churches blenders michael beck
Michael Beck

Churches, Blenders, and the Way of the Future

One of my friends, a health nut who loves Jesus, has the same smoothie for lunch every day. It’s a mixture of spinach, fruits, and yogurt. While I admire her discipline and dedication, I sometimes wonder how she can drink the same thing for lunch seven days a week. Doing that would drive me crazy!

It recently occurred to me that her behavior is exactly what we have done as the church. In the US, we have been drinking the same spinach smoothie every day for decades! Newsflash: A lot of people in the world don’t like spinach smoothies, including me.

Now Serving…Nothing Really

Here’s the analogy. Imagine we show up at a juice bar that has an incredible top-notch blender. Right behind the best blender in the world is every fruit, vegetable, and yogurt combo that you could possibly imagine. This bar is only open a couple hours on Sunday, so we come to the counter and say, “Hello, I would like to try a banana, blueberry, and vanilla yogurt smoothie please!” The stoic individual standing behind the juice bar says, “Sorry, we only serve spinach smoothie’s here, but it’s by far the best recipe and has been working just fine for decades.”

Does that seem a little insane to you? How many people do you think will settle for the spinach smoothie? How many who won’t will never return to this particular juice bar again?

When we look at the massive decline of Christianity in the West, we can safely say that one critical component is that we have not effectively adapted and engaged today’s culture with the Gospel. We have been offering spinach smoothies, on our terms, at our nonnegotiable time. Furthermore, most of the ingredients are stale.

Misconceptions of Fresh Expressions

Now, let’s think about Fresh Expressions for a moment. Whenever I talk to groups about what fresh expressions actually are, I often encounter a misunderstanding. They are not simply a new fad, new forms of outreach, or different approaches to evangelism. They are not groups of anti-establishment rebels breaking away from the church and doing their own thing. They are “fresh expressions” of the one, holy, catholic, apostolic church. They are a microcosm of that greater whole, and they have the capacity to mature into a full expression of the Church.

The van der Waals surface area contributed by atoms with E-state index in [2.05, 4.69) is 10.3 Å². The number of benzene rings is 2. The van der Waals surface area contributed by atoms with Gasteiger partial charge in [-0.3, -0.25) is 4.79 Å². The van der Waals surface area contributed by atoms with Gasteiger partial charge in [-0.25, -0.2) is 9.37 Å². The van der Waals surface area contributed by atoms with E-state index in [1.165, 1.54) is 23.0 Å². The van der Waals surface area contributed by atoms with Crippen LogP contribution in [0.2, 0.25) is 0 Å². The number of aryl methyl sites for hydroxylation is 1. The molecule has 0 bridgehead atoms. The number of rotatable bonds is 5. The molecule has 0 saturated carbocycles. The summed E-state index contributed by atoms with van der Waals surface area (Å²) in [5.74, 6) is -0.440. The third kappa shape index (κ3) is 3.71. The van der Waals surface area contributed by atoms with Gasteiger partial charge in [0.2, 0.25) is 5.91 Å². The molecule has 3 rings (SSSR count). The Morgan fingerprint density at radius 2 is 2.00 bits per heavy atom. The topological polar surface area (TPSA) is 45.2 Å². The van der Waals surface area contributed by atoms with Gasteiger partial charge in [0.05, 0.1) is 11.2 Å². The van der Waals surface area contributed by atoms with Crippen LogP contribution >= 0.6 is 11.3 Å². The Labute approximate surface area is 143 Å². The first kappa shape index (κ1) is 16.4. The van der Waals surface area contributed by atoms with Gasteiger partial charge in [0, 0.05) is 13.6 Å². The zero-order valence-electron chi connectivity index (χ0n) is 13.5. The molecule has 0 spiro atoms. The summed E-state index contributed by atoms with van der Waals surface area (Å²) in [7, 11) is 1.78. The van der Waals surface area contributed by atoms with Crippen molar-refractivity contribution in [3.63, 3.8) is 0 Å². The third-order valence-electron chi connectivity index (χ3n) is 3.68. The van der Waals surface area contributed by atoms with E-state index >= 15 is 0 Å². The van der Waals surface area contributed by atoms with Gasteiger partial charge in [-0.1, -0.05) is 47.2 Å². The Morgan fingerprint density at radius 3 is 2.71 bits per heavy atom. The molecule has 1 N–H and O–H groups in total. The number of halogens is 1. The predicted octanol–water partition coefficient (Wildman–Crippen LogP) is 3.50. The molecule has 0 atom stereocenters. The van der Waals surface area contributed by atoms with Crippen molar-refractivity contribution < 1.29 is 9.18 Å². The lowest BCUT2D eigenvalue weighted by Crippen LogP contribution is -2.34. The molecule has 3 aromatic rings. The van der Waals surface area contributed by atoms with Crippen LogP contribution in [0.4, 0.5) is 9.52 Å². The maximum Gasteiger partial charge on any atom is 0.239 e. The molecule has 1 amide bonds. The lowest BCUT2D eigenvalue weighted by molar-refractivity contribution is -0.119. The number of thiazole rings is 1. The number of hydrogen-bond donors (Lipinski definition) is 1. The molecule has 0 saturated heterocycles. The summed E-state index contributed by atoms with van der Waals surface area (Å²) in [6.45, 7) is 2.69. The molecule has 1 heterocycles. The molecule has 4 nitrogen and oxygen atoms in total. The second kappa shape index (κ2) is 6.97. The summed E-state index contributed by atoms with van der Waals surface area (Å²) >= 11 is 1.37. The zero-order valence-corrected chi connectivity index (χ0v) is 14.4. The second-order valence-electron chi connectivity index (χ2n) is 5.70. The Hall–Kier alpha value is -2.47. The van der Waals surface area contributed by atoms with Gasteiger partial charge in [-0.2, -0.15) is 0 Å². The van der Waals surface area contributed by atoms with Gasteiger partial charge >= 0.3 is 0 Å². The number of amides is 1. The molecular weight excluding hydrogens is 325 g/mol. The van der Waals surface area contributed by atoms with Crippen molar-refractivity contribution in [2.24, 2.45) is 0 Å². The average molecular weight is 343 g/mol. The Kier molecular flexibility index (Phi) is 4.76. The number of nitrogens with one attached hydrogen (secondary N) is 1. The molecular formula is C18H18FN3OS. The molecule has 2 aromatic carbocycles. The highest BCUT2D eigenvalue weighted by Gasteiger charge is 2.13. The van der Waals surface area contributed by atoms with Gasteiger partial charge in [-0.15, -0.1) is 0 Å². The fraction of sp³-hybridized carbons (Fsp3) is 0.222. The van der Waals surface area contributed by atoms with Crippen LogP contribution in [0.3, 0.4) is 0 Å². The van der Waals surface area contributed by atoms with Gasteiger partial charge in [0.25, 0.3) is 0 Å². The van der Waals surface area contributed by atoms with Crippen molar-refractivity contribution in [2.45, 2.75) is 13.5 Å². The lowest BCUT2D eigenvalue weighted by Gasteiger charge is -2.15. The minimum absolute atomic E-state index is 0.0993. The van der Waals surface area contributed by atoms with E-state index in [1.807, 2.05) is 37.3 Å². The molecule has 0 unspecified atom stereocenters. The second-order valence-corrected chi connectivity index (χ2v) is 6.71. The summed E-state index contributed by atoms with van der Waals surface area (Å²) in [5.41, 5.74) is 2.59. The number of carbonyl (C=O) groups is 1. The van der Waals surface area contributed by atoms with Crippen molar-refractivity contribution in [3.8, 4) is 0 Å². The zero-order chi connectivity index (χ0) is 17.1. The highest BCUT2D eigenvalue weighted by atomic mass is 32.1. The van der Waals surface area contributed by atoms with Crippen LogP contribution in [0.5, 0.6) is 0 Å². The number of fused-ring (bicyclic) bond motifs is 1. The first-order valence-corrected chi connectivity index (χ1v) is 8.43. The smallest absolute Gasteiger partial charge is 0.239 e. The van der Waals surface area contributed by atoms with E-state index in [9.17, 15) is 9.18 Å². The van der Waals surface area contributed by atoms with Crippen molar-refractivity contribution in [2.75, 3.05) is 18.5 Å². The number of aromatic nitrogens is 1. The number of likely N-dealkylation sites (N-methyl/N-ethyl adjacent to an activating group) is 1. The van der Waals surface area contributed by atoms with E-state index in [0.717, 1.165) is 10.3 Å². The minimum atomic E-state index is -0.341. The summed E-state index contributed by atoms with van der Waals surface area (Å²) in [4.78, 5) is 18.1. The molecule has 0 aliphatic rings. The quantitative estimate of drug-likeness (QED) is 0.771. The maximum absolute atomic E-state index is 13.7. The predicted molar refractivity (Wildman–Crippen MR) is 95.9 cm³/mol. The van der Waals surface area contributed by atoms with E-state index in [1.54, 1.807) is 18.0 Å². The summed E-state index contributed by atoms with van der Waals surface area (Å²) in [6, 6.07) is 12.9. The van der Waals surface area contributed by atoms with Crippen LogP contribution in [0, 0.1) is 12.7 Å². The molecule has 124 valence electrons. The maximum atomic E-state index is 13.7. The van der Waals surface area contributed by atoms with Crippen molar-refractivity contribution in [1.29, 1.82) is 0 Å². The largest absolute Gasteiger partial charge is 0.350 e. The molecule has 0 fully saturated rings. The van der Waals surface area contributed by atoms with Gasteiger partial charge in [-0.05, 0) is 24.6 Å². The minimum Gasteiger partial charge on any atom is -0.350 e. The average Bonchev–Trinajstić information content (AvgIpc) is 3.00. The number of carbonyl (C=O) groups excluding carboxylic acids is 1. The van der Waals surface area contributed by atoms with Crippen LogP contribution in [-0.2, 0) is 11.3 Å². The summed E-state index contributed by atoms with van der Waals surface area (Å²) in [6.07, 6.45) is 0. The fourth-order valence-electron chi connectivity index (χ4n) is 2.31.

Also, they are most effective when they are tethered to that larger body. In my own Methodist tradition, I propose that the mixed economy, where the inherited and missional models are working together, is the way of the future.

So, back to the blender. Now let’s say we return to the same juice bar—the one with that incredible blender. But this time we have been “given permission” to experiment, and we have a room full of “supporters” enthusiastically cheering us on to attempt new concoctions. We may make a mess, or even produce some epic failures of a smoothie on our way to creating something new, fresh, and captivating. This is one reason why in the Fresh Expressions movement we need pioneers, supporters, and permission givers, all working together.

Ingredients

Now, each Fresh Expression smoothie we make has some key ingredients: one, holy, apostolic, and catholic. The language we use in the movement to describe those historical marks in a fresh way are: inward, upward, of-ward, and outward. We can vary the amount of those ingredients at first, maybe just a pinch of catholic, a tablespoon of holy, a dollop of oneness, and a cup of apostolic. Next, we add the different flavors of the host culture we are trying to reach with the Gospel! We now have an endless number of ingredients and countless potential concoctions.